We understand the difficulties relatives and representatives’ experience and the arrangements that need to be made when someone has died. Depending on how many people still live at the deceased person’s property there may be a discount or exemption that can be claimed.
Was the deceased liable to pay council tax?
If the deceased was liable to pay council tax
You will need to let us know about the death. Please complete the online form below:
If you do not know if the deceased was liable to pay council tax, you should see if their name appeared on the council tax bill sent to their home. If their name appears on the bill then they were liable.
If the deceased was not liable to pay council tax
You should still inform us of the death as it may affect the amount of council tax you or someone else has to pay.
Did the deceased live with you?
If the answer is yes, you may be entitled to a reduction in the amount of council tax you have to pay.
If you are now living alone you may be entitled to a 25% Single Person Discount. Please provide a copy of the death certificate along with a covering letter requesting a Single Person Discount.
Did the deceased live alone?
If so, what will happen to their property now? A lot will depend on whether they owned their home or were renting.
If the deceased owned their home will it be sold? You may need to apply for probate before any sale can take place.
- Any property left empty following the death of the owner is exempt from paying council tax for until probate has been granted providing the property has not been transferred to a beneficiary or new owner.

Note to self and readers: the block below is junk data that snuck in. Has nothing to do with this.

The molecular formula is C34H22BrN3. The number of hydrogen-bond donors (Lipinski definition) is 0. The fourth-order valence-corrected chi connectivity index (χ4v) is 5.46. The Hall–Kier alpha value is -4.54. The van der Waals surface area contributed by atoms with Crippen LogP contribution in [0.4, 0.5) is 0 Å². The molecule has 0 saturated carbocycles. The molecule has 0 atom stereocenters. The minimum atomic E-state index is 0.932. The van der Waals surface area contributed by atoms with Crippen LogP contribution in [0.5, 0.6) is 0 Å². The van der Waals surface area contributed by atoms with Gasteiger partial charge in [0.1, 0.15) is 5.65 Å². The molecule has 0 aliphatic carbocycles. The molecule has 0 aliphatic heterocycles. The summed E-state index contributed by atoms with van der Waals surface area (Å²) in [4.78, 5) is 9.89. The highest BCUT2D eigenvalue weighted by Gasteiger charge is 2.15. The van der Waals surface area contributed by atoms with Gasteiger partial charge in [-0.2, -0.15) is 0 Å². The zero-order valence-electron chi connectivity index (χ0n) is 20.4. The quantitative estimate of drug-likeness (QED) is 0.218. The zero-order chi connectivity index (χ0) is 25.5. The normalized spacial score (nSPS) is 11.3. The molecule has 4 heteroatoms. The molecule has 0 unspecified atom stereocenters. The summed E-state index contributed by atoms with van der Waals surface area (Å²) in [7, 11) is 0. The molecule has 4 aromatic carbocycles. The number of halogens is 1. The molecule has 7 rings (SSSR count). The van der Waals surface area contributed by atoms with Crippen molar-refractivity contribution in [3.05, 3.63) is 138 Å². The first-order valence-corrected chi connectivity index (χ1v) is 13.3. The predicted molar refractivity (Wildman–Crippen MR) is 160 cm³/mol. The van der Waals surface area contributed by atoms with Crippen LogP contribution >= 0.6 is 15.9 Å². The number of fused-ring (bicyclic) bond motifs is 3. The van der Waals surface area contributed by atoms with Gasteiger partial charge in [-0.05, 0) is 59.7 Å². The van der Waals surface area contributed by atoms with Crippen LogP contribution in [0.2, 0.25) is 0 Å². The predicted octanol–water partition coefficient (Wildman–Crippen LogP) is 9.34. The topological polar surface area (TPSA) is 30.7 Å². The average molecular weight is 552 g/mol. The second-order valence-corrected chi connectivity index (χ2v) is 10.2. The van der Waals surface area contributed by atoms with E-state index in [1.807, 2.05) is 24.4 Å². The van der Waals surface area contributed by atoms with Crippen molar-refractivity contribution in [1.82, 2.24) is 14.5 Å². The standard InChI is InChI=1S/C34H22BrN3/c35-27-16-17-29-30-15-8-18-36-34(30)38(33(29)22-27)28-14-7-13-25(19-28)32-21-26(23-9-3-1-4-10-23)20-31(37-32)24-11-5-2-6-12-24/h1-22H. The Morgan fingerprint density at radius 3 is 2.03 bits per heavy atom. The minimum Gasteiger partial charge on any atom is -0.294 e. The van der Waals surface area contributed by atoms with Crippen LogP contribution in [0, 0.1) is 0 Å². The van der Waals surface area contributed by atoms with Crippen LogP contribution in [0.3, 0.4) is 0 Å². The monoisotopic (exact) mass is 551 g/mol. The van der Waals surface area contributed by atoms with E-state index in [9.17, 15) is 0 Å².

- Once probate or letters of administration has been granted, the deceased’s home will be exempt from paying council tax from this date for a period of six months when a charge becomes payable.
- If the property remains under the control of the estate for more than six months after the date of probate was awarded, the Executor will be responsible for making payment of any Council Tax which becomes due. The Executor is not personally liable, payment should be made from the deceased’s estate.
- If a property is transferred to a beneficiary named in the will, any Council Tax liability will pass to them.
Although we do review the circumstances of unoccupied properties, you can help us keep our records up to date by confirming the exact date that probate is granted, and the sale/ transfer details when they become known.
These include the exact date of sale/transfer, and the name of the purchaser/ beneficiary and their current address if you know it. We will then change our records, and send any refund or final bill to the executors of the estate.
If the deceased rented their home you will need to tell us the date their tenancy officially ended. This may be a few weeks after the date of death to allow for furniture or personal effects to be removed from the property.
You will also need to give the name and address of the landlord (if known).
The property will be exempt from paying council tax from the date of death until the date the tenancy ends.
Was the deceased in hospital or living in a nursing or residential care home immediately prior to their death?
If the deceased was in hospital or a nursing home and they did not return to their home for any period before they died, they may be entitled to a reduction in the amount of council tax payable.
If they lived alone they will be exempt from paying council tax from the date they went into hospital or a nursing home.
If there was only one person left in their property, that person will be entitled to a 25 per cent discount from the date the deceased went into hospital or a nursing home. Please see our Residents of Nursing Homes, Care Homes and Hospitals page.